What do you enjoy most about living here?
Cheap food, sunshine, and proximity to a huge variety of places to visit within easy distance - beaches, mountains, hilltop towns, cities (Granada, Cordoba, Malaga, Cadiz).

How does the cost of living compare to home?
The cost of living compares well - food is cheaper, though internet and mobile phone are more expensive. Although for me, the standard of living is hard to compare, since in London I had a relatively well-paid job, whereas here I'm a freelance in a very different financial situation.

What negatives, if any, are there to living here?
The negatives to living here in Spain are the crap TV, appallingly slow and inefficient bureaucracy and endemic corruption.

Scribbler in SevilleIf you could pick one piece of advice to anyone moving here, what would it be?
My advice would be to learn Spanish - it might seem obvious, and everyone I know here in Seville has no problem, but the amount of people down on the coast who can't communicate in the language of the country where they live never ceases to amaze me.

What has been the hardest aspect to your expat experience so far?
The hardest aspect of my expat experience is the same as everyone else's - missing friends and family. Especially my children's contact with their elderly grandparents.

What are your top 5 expat tips for anyone following in your footsteps?
- Research your chosen job field very thoroughly.
- Make contact with other expats in your new country using websites like this.
- Go to meet-ups and get-togethers - while you may not like everyone, there are bound to people who you do get on with
- Check out the area where you're going to live carefully before you sign a rental agreement, and get opinions from people who live in the area - if you hate your neighbourhood, you won't be happy
- If you have children, offer to help with school activities - it's a great way of meeting other parents and it creates goodwill too.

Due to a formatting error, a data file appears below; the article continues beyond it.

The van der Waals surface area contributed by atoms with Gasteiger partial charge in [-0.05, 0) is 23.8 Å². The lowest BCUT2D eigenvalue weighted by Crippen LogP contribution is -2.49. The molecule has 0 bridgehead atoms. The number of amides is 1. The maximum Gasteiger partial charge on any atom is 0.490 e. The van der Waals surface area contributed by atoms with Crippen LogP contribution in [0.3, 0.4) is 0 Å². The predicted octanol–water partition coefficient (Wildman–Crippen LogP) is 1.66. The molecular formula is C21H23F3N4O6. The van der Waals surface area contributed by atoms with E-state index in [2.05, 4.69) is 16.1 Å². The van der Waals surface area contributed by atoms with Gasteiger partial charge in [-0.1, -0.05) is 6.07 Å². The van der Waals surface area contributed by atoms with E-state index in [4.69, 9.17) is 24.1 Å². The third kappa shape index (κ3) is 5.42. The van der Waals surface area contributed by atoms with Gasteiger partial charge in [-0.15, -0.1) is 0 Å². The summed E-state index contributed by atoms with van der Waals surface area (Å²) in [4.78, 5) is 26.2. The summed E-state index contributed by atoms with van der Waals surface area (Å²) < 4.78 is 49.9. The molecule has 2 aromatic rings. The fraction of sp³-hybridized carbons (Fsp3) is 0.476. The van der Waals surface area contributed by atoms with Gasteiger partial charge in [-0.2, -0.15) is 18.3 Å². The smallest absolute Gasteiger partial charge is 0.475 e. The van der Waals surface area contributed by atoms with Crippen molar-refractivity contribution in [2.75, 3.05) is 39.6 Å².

Scribbler in SevilleTell us a bit about your own expat blog.
My blog, Scribbler in Seville, is about living here as a mum of two bilingual children, our experiences and how we cope with day to day challenges and excitements of life in Spain.

How can you be contacted for further advice to future expats coming to your area?
I can be contacted through my blog.

Fiona's expat blog is called Scribbler in Seville http://scribblerinseville.com which is very worthy of a visit. Fiona can be found on Twitter @Seville_Writer, on her Facebook profile and Scribbler in Seville has an ExpatsBlog.com listing here which has some great reviews already, although would appreciate a nice review if you can spare a quick moment! If you liked Fiona's interview, please also add a quick comment below.
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Comments » There are 4 comments

Molly wrote 8 years ago:

Simple but invaluable advice. Folks really learn Spanish before moving here. I had done A level Spanish at school and found that when I moved here my excellent Text book Spanish didnt help me in real life Spain.

Lisa wrote 8 years ago:

Your 5 tips are great advice Fiona. I am always shocked at how many people move to Spain without having learnt the language. It is lovely to read about your transition form a single language teacher to a married mum of two. Great interview!

Steve Hall wrote 8 years ago:

You did not mention the heat once. Are you inured to it? GREAT city but h.h.h.hot in Summer!

Patrick Waller wrote 8 years ago:

Great stuff....practical and helpful for new expats!